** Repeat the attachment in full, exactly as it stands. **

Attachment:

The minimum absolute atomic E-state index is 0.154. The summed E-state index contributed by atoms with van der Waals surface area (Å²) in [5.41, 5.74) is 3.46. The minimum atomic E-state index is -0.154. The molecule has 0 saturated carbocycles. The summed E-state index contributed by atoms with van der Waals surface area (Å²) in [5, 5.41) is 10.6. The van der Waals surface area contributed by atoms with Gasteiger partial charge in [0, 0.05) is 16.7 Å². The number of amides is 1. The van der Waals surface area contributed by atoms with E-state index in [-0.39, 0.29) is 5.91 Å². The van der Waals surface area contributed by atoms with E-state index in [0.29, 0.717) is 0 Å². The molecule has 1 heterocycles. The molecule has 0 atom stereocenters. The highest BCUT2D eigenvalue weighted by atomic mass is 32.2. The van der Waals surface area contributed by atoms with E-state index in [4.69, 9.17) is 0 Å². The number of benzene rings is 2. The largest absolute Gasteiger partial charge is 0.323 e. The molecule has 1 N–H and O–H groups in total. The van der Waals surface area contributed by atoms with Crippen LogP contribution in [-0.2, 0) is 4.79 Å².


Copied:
The minimum absolute atomic E-state index is 0.154. The summed E-state index contributed by atoms with van der Waals surface area (Å²) in [5.41, 5.74) is 3.46. The minimum atomic E-state index is -0.154. The molecule has 0 saturated carbocycles. The summed E-state index contributed by atoms with van der Waals surface area (Å²) in [5, 5.41) is 10.6. The van der Waals surface area contributed by atoms with Gasteiger partial charge in [0, 0.05) is 16.7 Å². The number of amides is 1. The van der Waals surface area contributed by atoms with E-state index in [-0.39, 0.29) is 5.91 Å². The van der Waals surface area contributed by atoms with E-state index in [0.29, 0.717) is 0 Å². The molecule has 1 heterocycles. The molecule has 0 atom stereocenters. The highest BCUT2D eigenvalue weighted by atomic mass is 32.2. The van der Waals surface area contributed by atoms with E-state index in [4.69, 9.17) is 0 Å². The number of benzene rings is 2. The largest absolute Gasteiger partial charge is 0.323 e. The molecule has 1 N–H and O–H groups in total. The van der Waals surface area contributed by atoms with Crippen LogP contribution in [-0.2, 0) is 4.79 Å².